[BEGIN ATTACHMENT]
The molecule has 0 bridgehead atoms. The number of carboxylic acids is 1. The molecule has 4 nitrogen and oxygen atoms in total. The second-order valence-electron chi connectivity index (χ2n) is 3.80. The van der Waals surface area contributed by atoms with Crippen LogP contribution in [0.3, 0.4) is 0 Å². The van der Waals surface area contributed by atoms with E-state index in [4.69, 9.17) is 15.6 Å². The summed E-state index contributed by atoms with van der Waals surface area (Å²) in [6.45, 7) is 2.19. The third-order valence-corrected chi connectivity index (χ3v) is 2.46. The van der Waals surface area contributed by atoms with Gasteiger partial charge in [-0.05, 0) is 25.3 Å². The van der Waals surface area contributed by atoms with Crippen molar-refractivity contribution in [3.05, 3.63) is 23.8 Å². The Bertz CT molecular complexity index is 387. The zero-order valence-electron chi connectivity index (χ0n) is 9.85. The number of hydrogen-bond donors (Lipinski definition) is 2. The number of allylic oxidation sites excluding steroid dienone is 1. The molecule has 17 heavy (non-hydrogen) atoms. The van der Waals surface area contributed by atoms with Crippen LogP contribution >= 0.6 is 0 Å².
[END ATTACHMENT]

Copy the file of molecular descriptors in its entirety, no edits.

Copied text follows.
The molecule has 0 bridgehead atoms. The number of carboxylic acids is 1. The molecule has 4 nitrogen and oxygen atoms in total. The second-order valence-electron chi connectivity index (χ2n) is 3.80. The van der Waals surface area contributed by atoms with Crippen LogP contribution in [0.3, 0.4) is 0 Å². The van der Waals surface area contributed by atoms with E-state index in [4.69, 9.17) is 15.6 Å². The summed E-state index contributed by atoms with van der Waals surface area (Å²) in [6.45, 7) is 2.19. The third-order valence-corrected chi connectivity index (χ3v) is 2.46. The van der Waals surface area contributed by atoms with Gasteiger partial charge in [-0.05, 0) is 25.3 Å². The van der Waals surface area contributed by atoms with Crippen molar-refractivity contribution in [3.05, 3.63) is 23.8 Å². The Bertz CT molecular complexity index is 387. The zero-order valence-electron chi connectivity index (χ0n) is 9.85. The number of hydrogen-bond donors (Lipinski definition) is 2. The number of allylic oxidation sites excluding steroid dienone is 1. The molecule has 17 heavy (non-hydrogen) atoms. The van der Waals surface area contributed by atoms with Crippen LogP contribution >= 0.6 is 0 Å².